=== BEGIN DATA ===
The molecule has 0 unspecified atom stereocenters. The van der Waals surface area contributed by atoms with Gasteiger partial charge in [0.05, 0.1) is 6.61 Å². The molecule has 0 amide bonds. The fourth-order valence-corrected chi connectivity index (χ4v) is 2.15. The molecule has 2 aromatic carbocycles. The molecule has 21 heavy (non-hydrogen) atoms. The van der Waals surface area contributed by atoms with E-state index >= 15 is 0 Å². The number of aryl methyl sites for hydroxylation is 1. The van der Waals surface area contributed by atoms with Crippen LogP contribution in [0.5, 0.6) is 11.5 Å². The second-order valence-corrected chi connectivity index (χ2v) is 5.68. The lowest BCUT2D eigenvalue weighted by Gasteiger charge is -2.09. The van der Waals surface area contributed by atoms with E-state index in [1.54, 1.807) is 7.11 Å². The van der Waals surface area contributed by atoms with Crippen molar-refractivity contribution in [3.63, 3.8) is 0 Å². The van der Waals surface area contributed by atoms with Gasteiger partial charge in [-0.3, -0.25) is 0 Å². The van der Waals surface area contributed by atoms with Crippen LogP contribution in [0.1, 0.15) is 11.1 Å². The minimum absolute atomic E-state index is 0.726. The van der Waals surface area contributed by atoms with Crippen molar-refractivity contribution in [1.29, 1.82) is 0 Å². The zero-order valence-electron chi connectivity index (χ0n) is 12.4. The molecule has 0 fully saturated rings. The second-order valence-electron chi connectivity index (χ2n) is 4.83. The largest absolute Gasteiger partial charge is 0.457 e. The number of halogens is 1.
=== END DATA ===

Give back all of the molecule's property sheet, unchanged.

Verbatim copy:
The molecule has 0 unspecified atom stereocenters. The van der Waals surface area contributed by atoms with Gasteiger partial charge in [0.05, 0.1) is 6.61 Å². The molecule has 0 amide bonds. The fourth-order valence-corrected chi connectivity index (χ4v) is 2.15. The molecule has 2 aromatic carbocycles. The molecule has 21 heavy (non-hydrogen) atoms. The van der Waals surface area contributed by atoms with E-state index >= 15 is 0 Å². The number of aryl methyl sites for hydroxylation is 1. The van der Waals surface area contributed by atoms with Crippen LogP contribution in [0.5, 0.6) is 11.5 Å². The second-order valence-corrected chi connectivity index (χ2v) is 5.68. The lowest BCUT2D eigenvalue weighted by Gasteiger charge is -2.09. The van der Waals surface area contributed by atoms with E-state index in [1.54, 1.807) is 7.11 Å². The van der Waals surface area contributed by atoms with Crippen molar-refractivity contribution in [3.63, 3.8) is 0 Å². The van der Waals surface area contributed by atoms with Gasteiger partial charge in [-0.3, -0.25) is 0 Å². The van der Waals surface area contributed by atoms with Crippen LogP contribution in [0.1, 0.15) is 11.1 Å². The minimum absolute atomic E-state index is 0.726. The van der Waals surface area contributed by atoms with Crippen molar-refractivity contribution in [1.29, 1.82) is 0 Å². The zero-order valence-electron chi connectivity index (χ0n) is 12.4. The molecule has 0 fully saturated rings. The second-order valence-electron chi connectivity index (χ2n) is 4.83. The largest absolute Gasteiger partial charge is 0.457 e. The number of halogens is 1.